Q: My son is allergic to cats and dogs but desperately wants a pet. His school has an iguana and he wants one, too. Is this a safe pet to have around?
A: According to recent experts, iguanas, like some other reptiles, have been shown to harbor the bacterium called salmonella. This bacterium can cause severe diarrhea, particularly among infants less than one year of age. Epidemiologists from the Centers for Disease Control and the New York State Health Department estimated that iguanas were responsible for at lest 700 cases of salmonella infection in the state in 1993.
In the study, risk factors for infection were allowing the animal to roam freely in the house and preparing food after handling the iguana. Direct contact between the infant and the reptile was not necessary.
What does all this mean for you son? If he does not have a sibling under 2 or 3, salmonella is probably not a major concern. However, we would still advise household members to wash their hands carefully after handling the iguana, especially before eating or preparing food.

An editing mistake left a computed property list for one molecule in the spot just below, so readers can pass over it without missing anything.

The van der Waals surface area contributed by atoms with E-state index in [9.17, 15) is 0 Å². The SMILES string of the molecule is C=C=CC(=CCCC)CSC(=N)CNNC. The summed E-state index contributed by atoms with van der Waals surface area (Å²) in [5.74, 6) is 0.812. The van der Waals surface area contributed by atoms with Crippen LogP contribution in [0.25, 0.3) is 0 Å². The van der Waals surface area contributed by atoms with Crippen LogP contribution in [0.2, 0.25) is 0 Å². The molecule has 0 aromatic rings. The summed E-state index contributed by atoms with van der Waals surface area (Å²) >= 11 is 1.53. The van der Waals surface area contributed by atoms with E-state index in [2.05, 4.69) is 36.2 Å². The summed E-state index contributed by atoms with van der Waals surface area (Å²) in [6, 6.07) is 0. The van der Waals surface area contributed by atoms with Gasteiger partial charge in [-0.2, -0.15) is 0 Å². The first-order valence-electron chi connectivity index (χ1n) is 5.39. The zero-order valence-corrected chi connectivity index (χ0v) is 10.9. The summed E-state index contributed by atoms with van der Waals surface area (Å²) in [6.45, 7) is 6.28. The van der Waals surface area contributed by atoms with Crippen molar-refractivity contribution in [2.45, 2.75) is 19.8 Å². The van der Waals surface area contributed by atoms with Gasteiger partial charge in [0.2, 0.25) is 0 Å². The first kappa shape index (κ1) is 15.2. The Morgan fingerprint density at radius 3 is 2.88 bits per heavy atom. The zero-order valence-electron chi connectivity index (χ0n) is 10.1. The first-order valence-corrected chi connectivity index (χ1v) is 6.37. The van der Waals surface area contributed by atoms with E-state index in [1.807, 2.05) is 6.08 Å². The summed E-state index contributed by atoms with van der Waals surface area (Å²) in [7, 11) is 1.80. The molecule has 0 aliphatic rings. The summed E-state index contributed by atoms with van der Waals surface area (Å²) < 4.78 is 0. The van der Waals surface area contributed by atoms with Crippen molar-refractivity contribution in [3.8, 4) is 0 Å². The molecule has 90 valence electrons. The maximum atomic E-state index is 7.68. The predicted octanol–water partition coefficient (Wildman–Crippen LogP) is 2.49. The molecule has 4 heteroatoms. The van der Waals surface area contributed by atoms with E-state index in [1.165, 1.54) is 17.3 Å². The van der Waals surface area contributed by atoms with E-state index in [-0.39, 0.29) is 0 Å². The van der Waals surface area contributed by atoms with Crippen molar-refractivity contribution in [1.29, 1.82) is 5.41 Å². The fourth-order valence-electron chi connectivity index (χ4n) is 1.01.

It also seems prudent to limit the iguana's meanderings to a terrarium or equivalent home so that surfaces where food is prepared are not inadvertently contaminated. If a younger brother or sister is present, the pet should be kept out of reach and the child should have his or her hands washed carefully after playing with it.
Dr. Wilson is director of general pediatrics at Johns Hopkins Children's Center; Dr. Joffe is director of adolescent medicine.